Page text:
How Does Psychoanalysis Work? Freud's Enduring Legacy in Light of 21st Century Systems Neuroscience

Lecture by Richard D. Lane, introduced by Stephan Doering (in English)


Thursday, March 2, 2023, at 19 h

Library of Psychoanalysis at the Sigmund Freud Museum


Registration required: To participate on-site, please register below.


Freud famously said that “patients suffer from reminiscences”. By that he meant that certain emotionally painful memories, often from childhood, are kept out of awareness but continue to adversely affect social behavior and well-being later in life. Freud was also the first person to recognize that memories are not fixed but can be updated and transformed under appropriate circumstances, a phenomenon now known as memory reconsolidation. This observation, now validated by the most rigorous neuroscientific research, provides the foundation for transforming memories for clinical benefit. This talk will highlight how current neuroscientific understanding of memory, emotion and their interaction provide a plausible mechanistic explanation for how enduring change in psychoanalysis and psychodynamic psychotherapy takes place. Highlights will be presented of a new course to be taught this spring inspired by this new perspective, followed by a brief overview of research to be conducted in the months ahead aiming to show how these changes operate in the brain and how such changes may be measured in clinical outcome research in psychoanalysis. In light of this progress, the field may be on the verge of providing a plausible, neuroscientifically-grounded explanation for how psychoanalysis works that Freud wished for but could only dream of a century ago.


Richard D. Lane, M.D., Ph.D. is Professor of Psychiatry, Psychology and Neuroscience at the University of Arizona. A clinical psychiatrist and psychodynamic psychotherapist with a Ph.D. in Experimental Psychology (systems neuroscience and emotion research), he was among the first researchers to perform functional brain imaging studies of emotion in the 1990s and continues research on emotion, emotional awareness and brain-body interactions to the present. His research on emotion, the brain and heart disease has been funded by several major grants from the National Institutes of Health in the United States and many other sources. He is the author of 200 papers and book chapters and is senior editor of two books including Neuroscience of Enduring Change: Implications for Psychotherapy published by Oxford University Press in 2020. Guiding themes in his research and scholarship have been the importance of integrating systems neuroscience with psychological conceptualizations and the need to bridge basic science and clinical application. Honors include being President of the American Psychosomatic Society in 2006, a Distinguished Life Fellow of the American Psychiatric Association and an Honorary Fellow of the American College of Psychoanalysts.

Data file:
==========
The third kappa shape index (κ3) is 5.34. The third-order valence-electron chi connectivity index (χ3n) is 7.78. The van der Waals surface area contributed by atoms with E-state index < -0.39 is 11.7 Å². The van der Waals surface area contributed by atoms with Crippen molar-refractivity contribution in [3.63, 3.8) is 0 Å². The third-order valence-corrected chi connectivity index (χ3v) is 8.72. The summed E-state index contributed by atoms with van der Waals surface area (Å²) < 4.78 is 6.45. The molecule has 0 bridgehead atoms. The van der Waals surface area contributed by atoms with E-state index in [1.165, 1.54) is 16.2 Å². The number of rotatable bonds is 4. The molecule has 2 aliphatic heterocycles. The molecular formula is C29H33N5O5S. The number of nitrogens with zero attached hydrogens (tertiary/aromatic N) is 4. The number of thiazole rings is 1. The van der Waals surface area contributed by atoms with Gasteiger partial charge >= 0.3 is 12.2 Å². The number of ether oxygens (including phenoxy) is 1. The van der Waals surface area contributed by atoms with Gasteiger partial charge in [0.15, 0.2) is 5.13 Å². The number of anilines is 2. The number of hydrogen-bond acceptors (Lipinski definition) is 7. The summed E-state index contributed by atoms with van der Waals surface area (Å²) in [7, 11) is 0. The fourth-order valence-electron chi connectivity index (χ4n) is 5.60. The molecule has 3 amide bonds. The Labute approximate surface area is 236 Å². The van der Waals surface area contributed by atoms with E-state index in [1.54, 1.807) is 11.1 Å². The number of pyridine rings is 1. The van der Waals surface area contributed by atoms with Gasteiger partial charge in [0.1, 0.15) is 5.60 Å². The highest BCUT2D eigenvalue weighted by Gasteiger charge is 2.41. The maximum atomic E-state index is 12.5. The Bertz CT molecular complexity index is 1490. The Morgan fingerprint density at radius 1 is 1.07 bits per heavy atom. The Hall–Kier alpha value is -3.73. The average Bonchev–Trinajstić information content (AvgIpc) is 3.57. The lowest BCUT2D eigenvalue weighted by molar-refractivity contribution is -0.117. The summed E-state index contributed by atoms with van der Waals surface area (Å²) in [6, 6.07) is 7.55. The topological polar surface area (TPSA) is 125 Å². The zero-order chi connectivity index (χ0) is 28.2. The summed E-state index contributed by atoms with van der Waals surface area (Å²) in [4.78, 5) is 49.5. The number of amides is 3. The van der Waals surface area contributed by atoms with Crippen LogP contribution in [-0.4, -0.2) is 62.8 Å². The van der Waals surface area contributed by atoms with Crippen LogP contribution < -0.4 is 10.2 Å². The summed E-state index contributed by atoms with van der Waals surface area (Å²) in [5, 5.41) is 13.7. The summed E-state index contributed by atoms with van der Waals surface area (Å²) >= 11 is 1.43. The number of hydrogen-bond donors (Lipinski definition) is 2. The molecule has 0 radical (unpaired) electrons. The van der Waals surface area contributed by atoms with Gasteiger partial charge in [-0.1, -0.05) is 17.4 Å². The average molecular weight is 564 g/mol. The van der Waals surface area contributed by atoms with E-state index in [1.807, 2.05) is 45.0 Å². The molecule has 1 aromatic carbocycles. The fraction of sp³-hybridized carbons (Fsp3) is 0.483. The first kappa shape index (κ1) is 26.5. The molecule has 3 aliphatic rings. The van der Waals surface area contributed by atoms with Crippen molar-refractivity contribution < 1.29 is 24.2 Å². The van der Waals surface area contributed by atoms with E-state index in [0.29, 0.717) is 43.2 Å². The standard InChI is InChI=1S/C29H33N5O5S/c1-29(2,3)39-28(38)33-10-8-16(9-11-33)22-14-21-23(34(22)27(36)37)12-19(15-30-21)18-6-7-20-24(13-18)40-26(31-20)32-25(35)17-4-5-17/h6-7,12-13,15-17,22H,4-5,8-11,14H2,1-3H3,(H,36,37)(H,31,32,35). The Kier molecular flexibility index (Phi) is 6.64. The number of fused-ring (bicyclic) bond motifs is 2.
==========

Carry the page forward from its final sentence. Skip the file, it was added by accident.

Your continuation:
For four months beginning in March 2023 he will serve as the Fulbright-Freud Visiting Lecturer of Psychoanalysis during which he will teach the course “Memory, Emotion and the Neuroscience of Enduring Change: Implications for Psychoanalysis” at the Department of Psychoanalysis and Psychotherapy of the Medical University of Vienna and do research on memory reconsolidation as a mechanism of enduring change in psychoanalysis.


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